Mondragón Palace & Ronda Museum
Mondragón Palace & Ronda Museum address: Plaza Mondragón, s/n, 29400 Ronda More info
The Mondragon Palace, also known as the Ronda museum is again a mixture of architectural backgrounds, founded by the Moorish and later converted by Rennaissance and gothic influences; equally as Ronda´s famous cathedral which is just a few steps away.It is this style clash that makes it worthwhile a visit such as the typical Spanish patio with supreme carved wooden ceiling that leads you through a magnificient arab archery gate into the Alhambra like gardens with fountains.
The buiding rests on the outskirts of the Ronda cliffs looking out on the fantastic countryside. Several times a year exhibitions are set up mostly with national artists.
After your visit , preferably in the late afternoon, we recommend a drink at Maruja Limon just nextdoors to wonder a unique sunset with the mountains as a fab backdrop.
The legend tells that it was formerly home of the great king Abbel Malik or Abomelic, son of the Morocco’s sultan Abul Asan. Few years later after the death of Abomelic, the kingdom of Ronda was dependent on the kingdom of Granada, and it is also known that the last arab governor Hamet el Zegrí lived also at this palace.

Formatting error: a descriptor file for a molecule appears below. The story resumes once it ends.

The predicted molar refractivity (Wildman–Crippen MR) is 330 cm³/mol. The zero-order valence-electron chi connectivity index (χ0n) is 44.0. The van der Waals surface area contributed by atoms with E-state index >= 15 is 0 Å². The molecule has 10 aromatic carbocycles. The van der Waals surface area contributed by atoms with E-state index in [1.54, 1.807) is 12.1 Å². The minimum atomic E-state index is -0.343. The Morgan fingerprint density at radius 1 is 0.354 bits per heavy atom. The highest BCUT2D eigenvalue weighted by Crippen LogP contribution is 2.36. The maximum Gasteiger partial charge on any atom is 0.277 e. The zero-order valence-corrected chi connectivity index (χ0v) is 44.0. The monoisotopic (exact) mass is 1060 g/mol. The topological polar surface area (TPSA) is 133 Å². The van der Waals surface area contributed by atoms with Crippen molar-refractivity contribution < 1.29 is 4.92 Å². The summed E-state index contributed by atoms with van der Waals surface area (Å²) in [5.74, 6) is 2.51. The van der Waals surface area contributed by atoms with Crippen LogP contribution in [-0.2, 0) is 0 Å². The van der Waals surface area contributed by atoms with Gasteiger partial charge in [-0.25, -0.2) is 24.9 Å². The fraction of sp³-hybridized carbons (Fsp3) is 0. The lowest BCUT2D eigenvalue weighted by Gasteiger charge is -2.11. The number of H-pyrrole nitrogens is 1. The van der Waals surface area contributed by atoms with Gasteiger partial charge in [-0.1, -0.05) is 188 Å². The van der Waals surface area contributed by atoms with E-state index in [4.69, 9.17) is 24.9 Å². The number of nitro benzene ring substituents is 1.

It is difficult, without an archaeological exploration, to know the aspect of this palace at the arab age, but it can be assured that the building had to be organized around the courtyard next to the Tajo, adding also the garden.
The current space between the the two suporting walls of the façade did not exist. In the 18th century was built the exterior side of the façade, with an important masonry and double columns over a Dorian base and Ionic pillaster chapitel, being the top one pediment broken at its midle point in order to put inside one third decorative order consisting of pairs of Corinthian columns. All that decoration of the 18th century is shown at the ground floor adding also the halt and the formerly stables. It is also remarkable the noble room of the palace with a wonderful mudejar coffered ceiling.